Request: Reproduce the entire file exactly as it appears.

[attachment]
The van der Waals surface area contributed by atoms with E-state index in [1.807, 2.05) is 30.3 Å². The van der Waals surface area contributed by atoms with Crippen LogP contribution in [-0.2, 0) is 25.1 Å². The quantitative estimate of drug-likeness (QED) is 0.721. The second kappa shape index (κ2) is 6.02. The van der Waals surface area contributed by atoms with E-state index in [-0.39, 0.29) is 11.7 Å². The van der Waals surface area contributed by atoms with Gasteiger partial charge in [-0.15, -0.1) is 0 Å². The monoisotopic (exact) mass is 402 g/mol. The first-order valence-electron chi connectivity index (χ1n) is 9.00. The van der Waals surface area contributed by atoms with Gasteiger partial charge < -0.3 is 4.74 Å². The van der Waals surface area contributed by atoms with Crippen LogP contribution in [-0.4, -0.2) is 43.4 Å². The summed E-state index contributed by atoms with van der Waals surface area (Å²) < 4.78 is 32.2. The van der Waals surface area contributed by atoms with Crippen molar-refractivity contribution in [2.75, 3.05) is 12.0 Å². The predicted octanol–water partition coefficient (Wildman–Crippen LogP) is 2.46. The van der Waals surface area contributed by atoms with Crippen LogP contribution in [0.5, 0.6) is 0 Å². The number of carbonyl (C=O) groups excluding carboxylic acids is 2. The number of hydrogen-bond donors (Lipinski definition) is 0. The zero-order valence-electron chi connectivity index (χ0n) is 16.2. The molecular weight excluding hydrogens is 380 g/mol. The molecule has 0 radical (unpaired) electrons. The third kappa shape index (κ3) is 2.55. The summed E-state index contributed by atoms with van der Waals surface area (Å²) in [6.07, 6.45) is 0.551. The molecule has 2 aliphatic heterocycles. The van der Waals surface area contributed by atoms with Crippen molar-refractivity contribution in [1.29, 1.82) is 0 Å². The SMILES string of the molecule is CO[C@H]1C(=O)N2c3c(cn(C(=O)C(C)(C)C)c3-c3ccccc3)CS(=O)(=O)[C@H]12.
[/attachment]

The van der Waals surface area contributed by atoms with E-state index in [1.807, 2.05) is 30.3 Å². The van der Waals surface area contributed by atoms with Crippen LogP contribution in [-0.2, 0) is 25.1 Å². The quantitative estimate of drug-likeness (QED) is 0.721. The second kappa shape index (κ2) is 6.02. The van der Waals surface area contributed by atoms with E-state index in [-0.39, 0.29) is 11.7 Å². The van der Waals surface area contributed by atoms with Gasteiger partial charge in [-0.15, -0.1) is 0 Å². The monoisotopic (exact) mass is 402 g/mol. The first-order valence-electron chi connectivity index (χ1n) is 9.00. The van der Waals surface area contributed by atoms with Gasteiger partial charge < -0.3 is 4.74 Å². The van der Waals surface area contributed by atoms with Crippen LogP contribution in [-0.4, -0.2) is 43.4 Å². The summed E-state index contributed by atoms with van der Waals surface area (Å²) < 4.78 is 32.2. The van der Waals surface area contributed by atoms with Crippen molar-refractivity contribution in [2.75, 3.05) is 12.0 Å². The predicted octanol–water partition coefficient (Wildman–Crippen LogP) is 2.46. The van der Waals surface area contributed by atoms with Crippen LogP contribution in [0.5, 0.6) is 0 Å². The number of carbonyl (C=O) groups excluding carboxylic acids is 2. The number of hydrogen-bond donors (Lipinski definition) is 0. The zero-order valence-electron chi connectivity index (χ0n) is 16.2. The molecular weight excluding hydrogens is 380 g/mol. The molecule has 0 radical (unpaired) electrons. The third kappa shape index (κ3) is 2.55. The summed E-state index contributed by atoms with van der Waals surface area (Å²) in [6.07, 6.45) is 0.551. The molecule has 2 aliphatic heterocycles. The van der Waals surface area contributed by atoms with Crippen molar-refractivity contribution in [1.29, 1.82) is 0 Å². The SMILES string of the molecule is CO[C@H]1C(=O)N2c3c(cn(C(=O)C(C)(C)C)c3-c3ccccc3)CS(=O)(=O)[C@H]12.